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Re: Write-up about semantics in HTML5 from A List Apart

From: Thomas Broyer <t.broyer@ltgt.net>
Date: Sun, 11 Jan 2009 03:53:10 +0100
Message-ID: <a9699fd20901101853u6b7afbe1vd8997ff4d991081b@mail.gmail.com>
To: public-html <public-html@w3.org>
On Fri, Jan 9, 2009 at 11:46 PM, Robert J Burns wrote:
> On Jan 9, 2009, at 3:46 AM, Thomas Broyer wrote:
>> On Thu, Jan 8, 2009 at 11:25 PM, Robert J Burns wrote:
>>> That is not true. IE parses unknown elements as void. <element></element>
>>> becomes:
>>> element
>>> /element
>>> where two void elements are created as siblings of one another, one with
>>> the name prefixed with a solidus.
>> It actually depends whether you've used some script before or not:
>> http://blog.whatwg.org/supporting-new-elements-in-ie
> Of course. Using DOM scripting the elements can be added to the DOM
> correctly regardless of their content model. Likewise using the XML
> serialization makes all of this work. The thrust of this thread as I
> understand it however, is the text/html serialization and what can be done
> to improve the parsing and document conformance norms for that.

And that's the point of the linked article: if you do a
document.createElement() in IE, then you change the parser's behavior
for that element!

>> You are proposing introducing a discrepency in the language ("legacy"
>> void elements do not require a trailing slash and "legacy" "block
>> elements" imply a </P>; while "new" void elements require a trailing
>> slash and "new" "block elements" require you to explicitly close your
>> paragraphs if you don't want the element to become a child of it!),
>> which will last for years; while there are workarounds (include "new"
>> void elements at the end of an element –eventually inserting it within
>> a <span>– as Ian proposed, or use an end tag for the void element; and
>> explicitly close your elements before opening a "new" "block element")
>> to have elements parsed appropriately by "legacy" parsers (HTML5
>> parsers when you author an HTML6 document; HTML4 parsers when you
>> author an HTML5 document, though it's a bit different in this case as
>> HTML4 parsers have no "standard" behavior), which are only needed
>> short-term to mid-term (depending on how fast new browser versions are
>> adopted, and your audience).
>> I'd expect those workarounds to be part of test suites.
> Actually, I'm not proposing introducing a discrepancy.

"legacy" void elements would still have to be parsed as void elements
in the absence of a trailing slash. If the same parsing rule isn't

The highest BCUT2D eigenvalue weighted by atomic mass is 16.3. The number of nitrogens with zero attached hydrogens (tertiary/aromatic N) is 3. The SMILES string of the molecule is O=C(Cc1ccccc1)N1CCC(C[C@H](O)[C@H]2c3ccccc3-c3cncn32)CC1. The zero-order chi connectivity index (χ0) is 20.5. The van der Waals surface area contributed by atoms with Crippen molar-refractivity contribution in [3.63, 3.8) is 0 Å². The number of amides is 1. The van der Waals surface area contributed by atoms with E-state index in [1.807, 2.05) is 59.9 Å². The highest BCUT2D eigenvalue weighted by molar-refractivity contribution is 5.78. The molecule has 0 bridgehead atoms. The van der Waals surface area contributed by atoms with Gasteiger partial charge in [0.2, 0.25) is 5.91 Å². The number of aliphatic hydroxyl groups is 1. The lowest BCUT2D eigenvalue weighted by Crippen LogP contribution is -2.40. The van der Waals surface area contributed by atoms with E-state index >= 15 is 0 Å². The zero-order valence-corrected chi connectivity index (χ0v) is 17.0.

used for "new" void elements, I call it a discrepancy.

> Rather I'm proposing
> making the language self-consistent permanently in a way that will not
> require these silly  work-arounds in the future (only for the HTML5
> transition). I'm suggesting that for document conformance void elements
> always have a slash in text/html to indicate they are void elements (e.g.,
> <img/> and <eventsource/>). Similarly I'm suggesting that for document
> conformance the P element always be explicitly closed (<p>some paragraph
> text</p>). So the document conformance norms I'm proposing have no
> discrepancy whatsoever. They are also quite consistent and easy to
> understand. In terms of document conformance we have only void and non-void
> elements (no more distinction between phrase which implicitly close a
> paragraph and structure which do not). Will authors learn the real secrets
> of HTML5 and no precisely when they can omit </p> tags or that they can omit
> the "/" from <img/>. Certainly, but they will also be producing non-document
> conforming HTML5 (with what I'm suggesting). So the document conformance
> rules are quite simple and quite consistent with no discrepancies. The
> parsing on the other hand is complicated and riddled with special cases and
> exceptions. However as I said before, that's the case no matter how we
> specify the document conformance.

So a conforming HTML4 document cannot ever be a conforming HTML5
document (as soon as it uses a void element), and the other way
around; because the "/" in SGML would end the tag, and the ">" would
end up being character data (which causes problems in HEAD).
As a test, take any text/html document with a <link /> or <meta /> and
give it to the W3C Validator (and force validation as HTML4 if the

And conformance is one thing, but what matters to authors is also
consistent parsing behavior. So you propose that the workarounds be
needed only for the tagsoup-to-HTML5 transition, at the cost of making
parsing less lenient (and quite more complex for implementors; which
is probably not a good thing, as adoption of HTML5 moslty depends on
implementors, not only authors), instead of between each later HTML
revision (but then only for new void and non-phrasing elements)?
Well, my preference would still go for the latter.

Thomas Broyer
Received on Sunday, 11 January 2009 02:53:46 UTC

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